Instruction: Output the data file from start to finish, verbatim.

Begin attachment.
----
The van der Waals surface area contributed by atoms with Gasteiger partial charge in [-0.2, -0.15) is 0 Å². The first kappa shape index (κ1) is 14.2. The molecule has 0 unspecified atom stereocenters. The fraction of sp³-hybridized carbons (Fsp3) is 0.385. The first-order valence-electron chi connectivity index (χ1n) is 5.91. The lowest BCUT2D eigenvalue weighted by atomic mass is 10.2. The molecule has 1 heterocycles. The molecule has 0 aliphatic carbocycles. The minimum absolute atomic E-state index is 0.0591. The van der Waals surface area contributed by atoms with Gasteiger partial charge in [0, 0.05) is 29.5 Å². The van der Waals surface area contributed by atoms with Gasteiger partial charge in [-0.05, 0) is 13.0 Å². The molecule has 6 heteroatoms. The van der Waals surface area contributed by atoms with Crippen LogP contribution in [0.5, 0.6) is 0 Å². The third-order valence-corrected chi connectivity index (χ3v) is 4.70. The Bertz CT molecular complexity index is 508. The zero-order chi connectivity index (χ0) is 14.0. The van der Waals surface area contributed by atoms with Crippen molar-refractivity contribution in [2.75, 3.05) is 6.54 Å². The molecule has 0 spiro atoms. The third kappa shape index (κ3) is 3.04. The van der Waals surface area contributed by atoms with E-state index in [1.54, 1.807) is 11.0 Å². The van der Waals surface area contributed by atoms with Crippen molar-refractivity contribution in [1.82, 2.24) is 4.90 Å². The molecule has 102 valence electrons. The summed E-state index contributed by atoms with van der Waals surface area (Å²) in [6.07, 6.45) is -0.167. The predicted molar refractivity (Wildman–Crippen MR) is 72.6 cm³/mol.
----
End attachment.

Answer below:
The van der Waals surface area contributed by atoms with Gasteiger partial charge in [-0.2, -0.15) is 0 Å². The first kappa shape index (κ1) is 14.2. The molecule has 0 unspecified atom stereocenters. The fraction of sp³-hybridized carbons (Fsp3) is 0.385. The first-order valence-electron chi connectivity index (χ1n) is 5.91. The lowest BCUT2D eigenvalue weighted by atomic mass is 10.2. The molecule has 1 heterocycles. The molecule has 0 aliphatic carbocycles. The minimum absolute atomic E-state index is 0.0591. The van der Waals surface area contributed by atoms with Gasteiger partial charge in [0, 0.05) is 29.5 Å². The van der Waals surface area contributed by atoms with Gasteiger partial charge in [-0.05, 0) is 13.0 Å². The molecule has 6 heteroatoms. The van der Waals surface area contributed by atoms with Crippen LogP contribution in [0.5, 0.6) is 0 Å². The third-order valence-corrected chi connectivity index (χ3v) is 4.70. The Bertz CT molecular complexity index is 508. The zero-order chi connectivity index (χ0) is 14.0. The van der Waals surface area contributed by atoms with Crippen molar-refractivity contribution in [2.75, 3.05) is 6.54 Å². The molecule has 0 spiro atoms. The third kappa shape index (κ3) is 3.04. The van der Waals surface area contributed by atoms with E-state index in [1.54, 1.807) is 11.0 Å². The van der Waals surface area contributed by atoms with Crippen molar-refractivity contribution in [1.82, 2.24) is 4.90 Å². The molecule has 102 valence electrons. The summed E-state index contributed by atoms with van der Waals surface area (Å²) in [6.07, 6.45) is -0.167. The predicted molar refractivity (Wildman–Crippen MR) is 72.6 cm³/mol.